A lot of it has to do with, quite honestly, the lack of success that the team has had over the last couple of years while Tim has been playing here. If you’re not really showcased in the playoffs then people begin to forget pretty quickly what you did in that season. I know Tim’s making a lot of noise this year with how he’s played and statistically he’s among the leaders if he’s not leading them. I think it’s going to make people sit up and notice Tim Thomas, but having said that — let’s be honest — players generally make names for themselves playing in the playoffs. If the way Tim’s playing now continues through the season and then into the playoffs, then people will notice what type of job he’s done for us.
How much of it is also perception that he’s a lifelong backup or journeyman? CM: There’s no question. You in the media would probably know better than me what the perception of somebody is.
Clearly Thomas is your Number One goaltender, correct? CM: Claude is going to go with the guy that he feels will have the most success against a certain team, and as you saw on the West Coast trip…he went with Tim because of how he played in Edmonton and Vancouver. We are fortune that Manny plays very well for us whenever he’s in the lineup and he gives the guys the same kind of confidence as when Tim is in the lineup. It’s not a bad problem right now to have when you have two goalies that can win you a hockey game.
I think the other aspect of who’s going to play is who’s hot, does somebody need a rest or what kind of success have they had against the opposing team.
You’ve got to really hope the success just keeps on coming for a team that’s white-hot right now. CM: It’s exciting and I know a lot of people are excited and there’s a lot of talk away from the building about the Bruins, which is nice. I certainly know through the years that this is a very strong hockey market and they’ve been anxiously awaiting a reason to come back. It’s nice to see them bet back in the building, and it’s a style of play that our fans are excited to watch, we’re winning some hockey games and it’s good to see them back.
People argue that it’s a baseball town, it’s a football town, it’s a hockey team…it’s a winning town. If the team is winning then the base is already there to build on, and people are already seeing the difference. There’s also a lot of afternoon games coming up, which is great around the holidays. CM: When I first got here it was really the first time – I remember we didn’t have any afternoon games in Vancouver — but I thought it was the best thing in the world that you just get up in the morning and go play.
The type of fans in that building you’re able to get a lot of kids into the building, and the youth hockey players from the area. I think it’s fantastic and those guys are fun for the family and quite frankly the players love playing in those games as well because they see all the families in the stands. And every player remembers what it was like to go into a building to watch their first hockey game.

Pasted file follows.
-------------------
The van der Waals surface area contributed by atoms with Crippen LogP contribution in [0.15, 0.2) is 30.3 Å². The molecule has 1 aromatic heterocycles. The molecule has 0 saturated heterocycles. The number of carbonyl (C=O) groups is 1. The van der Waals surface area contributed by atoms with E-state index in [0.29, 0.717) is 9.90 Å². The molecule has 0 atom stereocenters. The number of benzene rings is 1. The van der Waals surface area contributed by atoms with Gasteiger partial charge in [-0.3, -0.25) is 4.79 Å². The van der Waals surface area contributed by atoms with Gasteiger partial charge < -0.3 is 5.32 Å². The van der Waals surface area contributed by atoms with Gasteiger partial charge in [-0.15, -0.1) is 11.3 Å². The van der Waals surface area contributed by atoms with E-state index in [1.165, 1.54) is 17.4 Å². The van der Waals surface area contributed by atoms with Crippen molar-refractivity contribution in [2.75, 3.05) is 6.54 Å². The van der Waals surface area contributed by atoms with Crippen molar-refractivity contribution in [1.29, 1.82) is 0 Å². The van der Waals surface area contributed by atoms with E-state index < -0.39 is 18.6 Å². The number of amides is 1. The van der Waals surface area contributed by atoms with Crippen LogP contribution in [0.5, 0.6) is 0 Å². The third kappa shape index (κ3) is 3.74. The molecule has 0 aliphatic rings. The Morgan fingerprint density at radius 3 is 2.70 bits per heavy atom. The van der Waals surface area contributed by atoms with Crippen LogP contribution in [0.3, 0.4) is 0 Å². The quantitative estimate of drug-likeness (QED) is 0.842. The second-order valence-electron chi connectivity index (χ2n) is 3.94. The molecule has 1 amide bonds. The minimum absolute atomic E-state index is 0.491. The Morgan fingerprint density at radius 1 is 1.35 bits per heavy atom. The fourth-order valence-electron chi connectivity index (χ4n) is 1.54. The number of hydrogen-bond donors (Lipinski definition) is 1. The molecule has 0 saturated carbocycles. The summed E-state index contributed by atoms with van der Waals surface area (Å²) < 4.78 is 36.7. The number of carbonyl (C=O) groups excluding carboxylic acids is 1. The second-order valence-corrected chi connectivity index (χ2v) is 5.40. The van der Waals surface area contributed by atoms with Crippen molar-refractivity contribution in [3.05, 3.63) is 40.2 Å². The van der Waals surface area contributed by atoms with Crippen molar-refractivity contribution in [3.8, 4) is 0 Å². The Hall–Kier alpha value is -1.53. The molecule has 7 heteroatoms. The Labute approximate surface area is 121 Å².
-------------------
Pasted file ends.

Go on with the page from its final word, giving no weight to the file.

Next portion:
|11.20.08 at 11:50 am ET|
Everybody get out your Reggie Dunlop sweaters and Oggie Ogglethorpe wigs…the Bruins have decided to host an “Ode to Slap Shot” night during this Friday night’s game against the Florida Panthers. No word on whether Dickie Dunn will be ghostwriting the game story on Pucks with Haggs. Here’s the press release from the Bruins:
Throughout the Bruins/Panthers game on Friday, November 21, the Boston Bruins will honor what many say to be the greatest hockey movie of all time, Slap Shot.
The first 10,000 fans in attendance on Friday will receive Hanson Brothers style glasses, courtesy of TD Banknorth. A lucky fan will also receive the ultimate Slap Shot prize pack featuring Hanson staples: grape and orange sodas, aluminum foil and a toy car set. The winner will also have their seat upgraded.
Steve Carlson, who played the character of Steve Hanson in Slap Shot, will be introduced during the first intermission and will participate in an on-ice contest with a fan. Following the contest, Carlson will be available to sign autographs through the second period and subsequent intermission in the concourse behind Loge 6 on Level 4. Carlson will be available to the media at 6:00 on press level nine behind section N18.
Fans are also encouraged to wear a Chiefs jersey in honor of the hockey club portrayed in Slap Shot.
WHO: Boston Bruins
Steve Carlson aka Steve Hanson
WHAT: Celebrate Slap Shot with Steve Carlson autograph session, Hanson Brothers glasses giveaways courtesy of TD Banknorth, prizes and trivia
WHEN: Friday, November 21, 7:00 p.m.
WHERE: TD Banknorth Garden
100 Legends Way
Boston, MA 02114
|11.20.08 at 8:57 am ET|
With the Boston Bruins enjoying a renaissance and starting to capture the imagination and attention of the Boston sports fan, now would be a good time to take a look at one of the best pictorials ever done on the Original Six franchise by one of the best photographers ever to cover Boston sports.
Black and Gold – Four Decades of the Boston Bruins in Photographs is out in bookstores and available on line. It is a piece of work that chronicles one man’s life of documenting one of the most storied teams on ice. But the real hook in the book are the stories that go along with the pictures that were taken by Bruins photographer Steve Babineau.
The text was written by former NESN Bruins reporter Rob Simpson with a sincere and heartfelt foreward provided by none other than ‘Grapes’ himself, Don Cherry.
My personal favorite story behind the photo is a tale of Adam Oates, Brett Hull, Neil Young and a guitar.
In the ‘Scrapbook’ chapter, ‘Babs’ also does a great job of including his two sons and daughter, detailing how they have been with him every step of his impressive photojournalist career.
For those who cover sports now at TD Banknorth Garden, not only is ‘Babs’ a fixture, but so, too, are his sons Brian, an assistant equipment manager, and Keith, who has followed in dad’s footsteps as a team photographer. His daughter Jamie is also now a photographer who can be seen in and around the Garden.